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All About Paint


A good basecoat of paint is extremely important for any of the techniques demonstrated in this book. Never use “ceiling white” or “ceiling” paint because the paint is just too absorbent and this will cause you trouble when attempting any of the outlined techniques. Instead use a high- quality latex or acrylic paint, just as you would for your walls.

A quick way to check to see if your ceiling paint is too absorbent is to take a wet rag and wipe it on your ceiling; if the water soaks in within 30 seconds, you should apply a proper coat of paint.

When it comes to painting Boors, there are as many opinions as there are painters. The best advice to follow is that of a trusted clerk at your local paint store. New products are coming on the market as we speak and the clerk will be up to date on these new products.

Please be aware that companies are coming up with wonderful water-based products every day and most of the demonstrations shown in this book will use water-based products, except in a few cases. However, all of the demonstrations in this book can be done with a water-
based product if you just take your time.

 

 

When preparing most Boor surfaces first clean dirt, grease, and wax from the surface. Then, depending on what you are painting on the floor, you may be directed to apply a primer. Keep in mind that today some of the best primers are water-based.

A good primer should seal the surface below it and create a firm bonding film for subsequent layers of paint to follow; this is why you do not want to omit a primer coat if one is called for.

Floor paints today have made vast improvements in terms of color and durability. Some of the best products to use are the water-based variety, which are also better for you and the environment.

The question always comes up if a water-based polyurethane can be applied over oil-based stains. The answer is, yes, as long as the oil-based stain has had time to completely dry, which could take up to 30-pIus days depending on temperature and humidity.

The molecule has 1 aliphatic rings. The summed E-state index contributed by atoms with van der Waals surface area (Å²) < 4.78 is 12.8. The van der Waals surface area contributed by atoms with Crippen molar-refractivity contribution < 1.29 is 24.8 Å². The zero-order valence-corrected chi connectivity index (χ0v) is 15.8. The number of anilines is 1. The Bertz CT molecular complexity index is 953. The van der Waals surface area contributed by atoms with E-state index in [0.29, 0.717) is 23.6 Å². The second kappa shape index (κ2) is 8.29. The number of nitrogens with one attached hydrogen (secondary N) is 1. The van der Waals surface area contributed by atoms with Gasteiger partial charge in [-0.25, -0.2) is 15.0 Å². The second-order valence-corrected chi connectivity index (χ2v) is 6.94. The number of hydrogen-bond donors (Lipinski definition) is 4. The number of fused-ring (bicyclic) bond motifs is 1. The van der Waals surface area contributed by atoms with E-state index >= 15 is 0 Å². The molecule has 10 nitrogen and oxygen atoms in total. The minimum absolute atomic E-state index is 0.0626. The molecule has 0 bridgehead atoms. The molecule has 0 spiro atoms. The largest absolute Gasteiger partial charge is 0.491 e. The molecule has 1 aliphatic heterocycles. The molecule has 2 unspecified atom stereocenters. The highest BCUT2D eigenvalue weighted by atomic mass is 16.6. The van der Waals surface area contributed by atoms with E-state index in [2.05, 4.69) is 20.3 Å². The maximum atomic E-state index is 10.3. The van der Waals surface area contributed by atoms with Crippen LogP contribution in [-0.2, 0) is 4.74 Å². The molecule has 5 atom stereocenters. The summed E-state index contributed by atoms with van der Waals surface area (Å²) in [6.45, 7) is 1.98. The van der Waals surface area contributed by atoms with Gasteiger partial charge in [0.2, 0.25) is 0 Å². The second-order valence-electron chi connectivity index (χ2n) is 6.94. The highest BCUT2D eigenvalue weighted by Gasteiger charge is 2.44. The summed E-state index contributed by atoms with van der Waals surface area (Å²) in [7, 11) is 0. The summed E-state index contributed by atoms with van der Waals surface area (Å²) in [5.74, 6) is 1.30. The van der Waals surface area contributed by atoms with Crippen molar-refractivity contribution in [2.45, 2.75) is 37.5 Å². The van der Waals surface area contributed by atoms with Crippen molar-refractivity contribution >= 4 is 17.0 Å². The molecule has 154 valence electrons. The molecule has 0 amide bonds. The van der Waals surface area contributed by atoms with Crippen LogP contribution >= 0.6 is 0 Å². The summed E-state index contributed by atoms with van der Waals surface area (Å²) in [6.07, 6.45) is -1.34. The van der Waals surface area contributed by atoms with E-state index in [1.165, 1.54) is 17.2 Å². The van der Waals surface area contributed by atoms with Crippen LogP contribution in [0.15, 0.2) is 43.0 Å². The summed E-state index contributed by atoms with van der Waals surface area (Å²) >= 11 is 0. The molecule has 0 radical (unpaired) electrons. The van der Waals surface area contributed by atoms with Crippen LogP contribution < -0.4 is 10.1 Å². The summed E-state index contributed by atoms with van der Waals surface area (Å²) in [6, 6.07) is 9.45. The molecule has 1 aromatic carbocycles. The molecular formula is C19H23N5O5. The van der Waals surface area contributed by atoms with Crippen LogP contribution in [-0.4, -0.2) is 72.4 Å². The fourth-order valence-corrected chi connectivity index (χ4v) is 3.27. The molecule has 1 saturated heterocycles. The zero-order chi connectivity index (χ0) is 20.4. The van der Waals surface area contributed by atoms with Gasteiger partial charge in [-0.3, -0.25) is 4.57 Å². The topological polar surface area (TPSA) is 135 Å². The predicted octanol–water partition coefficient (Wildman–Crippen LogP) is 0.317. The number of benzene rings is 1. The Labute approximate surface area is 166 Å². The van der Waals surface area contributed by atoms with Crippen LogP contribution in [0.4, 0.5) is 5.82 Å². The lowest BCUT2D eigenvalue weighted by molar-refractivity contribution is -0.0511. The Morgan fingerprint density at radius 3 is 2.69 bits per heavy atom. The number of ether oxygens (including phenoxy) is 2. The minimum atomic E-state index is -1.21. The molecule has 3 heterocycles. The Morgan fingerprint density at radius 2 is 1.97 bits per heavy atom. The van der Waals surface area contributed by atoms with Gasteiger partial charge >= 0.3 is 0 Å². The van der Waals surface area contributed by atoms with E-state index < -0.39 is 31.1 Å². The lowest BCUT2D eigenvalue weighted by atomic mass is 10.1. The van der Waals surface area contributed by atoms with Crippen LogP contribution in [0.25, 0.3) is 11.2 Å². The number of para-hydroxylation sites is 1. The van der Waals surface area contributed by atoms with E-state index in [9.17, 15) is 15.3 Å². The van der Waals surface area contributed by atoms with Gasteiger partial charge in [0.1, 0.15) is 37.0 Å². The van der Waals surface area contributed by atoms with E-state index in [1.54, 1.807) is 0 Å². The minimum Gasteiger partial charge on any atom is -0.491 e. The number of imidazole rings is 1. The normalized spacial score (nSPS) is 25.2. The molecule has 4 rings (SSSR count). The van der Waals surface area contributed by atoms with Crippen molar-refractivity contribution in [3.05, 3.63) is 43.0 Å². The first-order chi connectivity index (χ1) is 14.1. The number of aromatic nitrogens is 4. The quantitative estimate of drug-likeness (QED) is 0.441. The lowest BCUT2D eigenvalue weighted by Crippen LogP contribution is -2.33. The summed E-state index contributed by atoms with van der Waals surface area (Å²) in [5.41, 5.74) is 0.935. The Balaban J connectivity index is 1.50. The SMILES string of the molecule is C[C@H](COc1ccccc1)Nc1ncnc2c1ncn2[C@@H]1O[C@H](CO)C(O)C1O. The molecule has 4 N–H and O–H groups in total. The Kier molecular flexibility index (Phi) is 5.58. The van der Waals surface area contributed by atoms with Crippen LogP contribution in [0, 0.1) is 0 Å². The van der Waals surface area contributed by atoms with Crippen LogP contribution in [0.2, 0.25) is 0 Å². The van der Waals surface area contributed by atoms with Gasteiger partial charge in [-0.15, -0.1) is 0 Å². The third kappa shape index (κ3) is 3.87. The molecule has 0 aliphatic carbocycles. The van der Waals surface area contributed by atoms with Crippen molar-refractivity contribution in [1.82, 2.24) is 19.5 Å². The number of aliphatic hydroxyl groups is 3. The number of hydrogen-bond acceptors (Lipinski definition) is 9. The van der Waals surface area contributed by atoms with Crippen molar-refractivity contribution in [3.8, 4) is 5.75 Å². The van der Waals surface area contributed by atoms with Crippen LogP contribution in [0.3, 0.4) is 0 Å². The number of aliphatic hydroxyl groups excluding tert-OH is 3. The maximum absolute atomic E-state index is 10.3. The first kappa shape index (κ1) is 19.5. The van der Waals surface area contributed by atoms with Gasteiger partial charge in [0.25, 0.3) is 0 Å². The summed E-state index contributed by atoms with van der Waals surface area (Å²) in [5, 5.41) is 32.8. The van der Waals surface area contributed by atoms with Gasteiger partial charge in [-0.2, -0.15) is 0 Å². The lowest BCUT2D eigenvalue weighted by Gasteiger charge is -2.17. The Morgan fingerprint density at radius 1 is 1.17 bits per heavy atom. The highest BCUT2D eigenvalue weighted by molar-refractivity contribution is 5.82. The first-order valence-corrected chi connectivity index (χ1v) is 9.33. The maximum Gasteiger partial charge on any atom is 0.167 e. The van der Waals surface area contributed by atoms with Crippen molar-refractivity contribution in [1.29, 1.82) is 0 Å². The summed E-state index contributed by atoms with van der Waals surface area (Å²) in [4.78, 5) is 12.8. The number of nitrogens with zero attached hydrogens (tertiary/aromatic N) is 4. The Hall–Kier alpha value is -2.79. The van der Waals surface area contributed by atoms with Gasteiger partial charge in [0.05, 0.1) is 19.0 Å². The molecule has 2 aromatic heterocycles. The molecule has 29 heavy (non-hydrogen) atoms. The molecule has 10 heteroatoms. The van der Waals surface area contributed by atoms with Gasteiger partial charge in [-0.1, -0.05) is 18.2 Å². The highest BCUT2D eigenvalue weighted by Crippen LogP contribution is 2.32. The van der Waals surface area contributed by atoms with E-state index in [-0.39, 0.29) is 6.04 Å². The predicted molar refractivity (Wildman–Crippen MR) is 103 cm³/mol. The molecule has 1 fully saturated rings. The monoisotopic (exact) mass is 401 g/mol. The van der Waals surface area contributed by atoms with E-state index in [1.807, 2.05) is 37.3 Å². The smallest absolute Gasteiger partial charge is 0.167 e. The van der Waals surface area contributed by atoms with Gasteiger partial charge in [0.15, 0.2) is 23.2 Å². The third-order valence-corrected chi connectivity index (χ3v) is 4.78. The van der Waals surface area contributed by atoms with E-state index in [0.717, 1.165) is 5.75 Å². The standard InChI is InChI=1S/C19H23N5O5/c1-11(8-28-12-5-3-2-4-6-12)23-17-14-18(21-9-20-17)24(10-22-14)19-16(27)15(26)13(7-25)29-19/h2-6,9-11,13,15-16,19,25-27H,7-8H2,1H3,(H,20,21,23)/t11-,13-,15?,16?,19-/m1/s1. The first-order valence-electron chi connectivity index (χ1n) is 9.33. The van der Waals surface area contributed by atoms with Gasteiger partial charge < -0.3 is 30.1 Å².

For topcoats, choose either a water- based polyurethane or an oil-based poly urethane. Always use the right tools for the right job. The photos show the appropriate applicators for water-based and oil-based
polyurethanes.

 

 

Specialty paints for masonry and decking are also available and, yes, these come in water-based formulas and are quite good. You will be surprised at the availability of the right paint for your job.

Okay, you have decided to paint your ceiling, but it has “popcorn” texture all over it. What to do Remove it. If you are lucky, the texture has not been painted, in which case you can do one of two things:

Scrape it down with a stiff 6” (15.2 cm) drywall blade. This will not remove everything, but will “knock down” the pebbly bumps to an acceptable finish. The semi-roughness can even be a positive aesthetic element on your ceiling. Always wear protective eyewear. Before any painting takes place you will need to prime the texture material; do so with latex-based primer. If the texture is of a certain make-up, you may get very lucky and be able to simply take a wet wallpaper sponge and smooth the texture down to an almost perfect finish.

Popcorn Texture and
Asbestos Safety

If your ceiling was applied prior to 1979, there is a very good likelihood that the material contains asbestos. You can buy a test kit at your local paint store to check for asbestos. Discuss the test kit and procedure with your paint store clerk. DO NOT scrape any ceiling texture until you care fully read and understand all of the directions. If your texture does contain asbestos, it is best to hire a company that specializes in the removal of asbestos.

Always have the color of your primer tinted the same or very close to the color of your finish paint. This will make your job much easier and if you are a good painter, you will only need to apply one primer coat and one finish coat.

 

 

 

 

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